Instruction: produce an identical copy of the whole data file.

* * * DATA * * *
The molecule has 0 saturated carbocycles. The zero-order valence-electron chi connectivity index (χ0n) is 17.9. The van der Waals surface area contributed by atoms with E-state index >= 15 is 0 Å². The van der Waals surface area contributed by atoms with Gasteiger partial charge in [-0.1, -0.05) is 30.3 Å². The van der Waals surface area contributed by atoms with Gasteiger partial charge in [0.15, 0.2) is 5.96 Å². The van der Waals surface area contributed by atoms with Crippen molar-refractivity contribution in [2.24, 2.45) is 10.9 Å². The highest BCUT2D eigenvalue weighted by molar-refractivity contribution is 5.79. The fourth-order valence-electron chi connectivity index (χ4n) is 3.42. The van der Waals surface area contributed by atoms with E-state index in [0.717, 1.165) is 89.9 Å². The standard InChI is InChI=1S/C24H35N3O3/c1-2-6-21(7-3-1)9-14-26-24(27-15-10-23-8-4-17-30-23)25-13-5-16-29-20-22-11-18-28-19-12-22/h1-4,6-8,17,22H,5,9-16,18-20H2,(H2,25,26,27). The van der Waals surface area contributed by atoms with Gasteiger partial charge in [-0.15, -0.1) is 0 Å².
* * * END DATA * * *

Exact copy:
The molecule has 0 saturated carbocycles. The zero-order valence-electron chi connectivity index (χ0n) is 17.9. The van der Waals surface area contributed by atoms with E-state index >= 15 is 0 Å². The van der Waals surface area contributed by atoms with Gasteiger partial charge in [-0.1, -0.05) is 30.3 Å². The van der Waals surface area contributed by atoms with Gasteiger partial charge in [0.15, 0.2) is 5.96 Å². The van der Waals surface area contributed by atoms with Crippen molar-refractivity contribution in [2.24, 2.45) is 10.9 Å². The highest BCUT2D eigenvalue weighted by molar-refractivity contribution is 5.79. The fourth-order valence-electron chi connectivity index (χ4n) is 3.42. The van der Waals surface area contributed by atoms with E-state index in [0.717, 1.165) is 89.9 Å². The standard InChI is InChI=1S/C24H35N3O3/c1-2-6-21(7-3-1)9-14-26-24(27-15-10-23-8-4-17-30-23)25-13-5-16-29-20-22-11-18-28-19-12-22/h1-4,6-8,17,22H,5,9-16,18-20H2,(H2,25,26,27). The van der Waals surface area contributed by atoms with Gasteiger partial charge in [-0.15, -0.1) is 0 Å².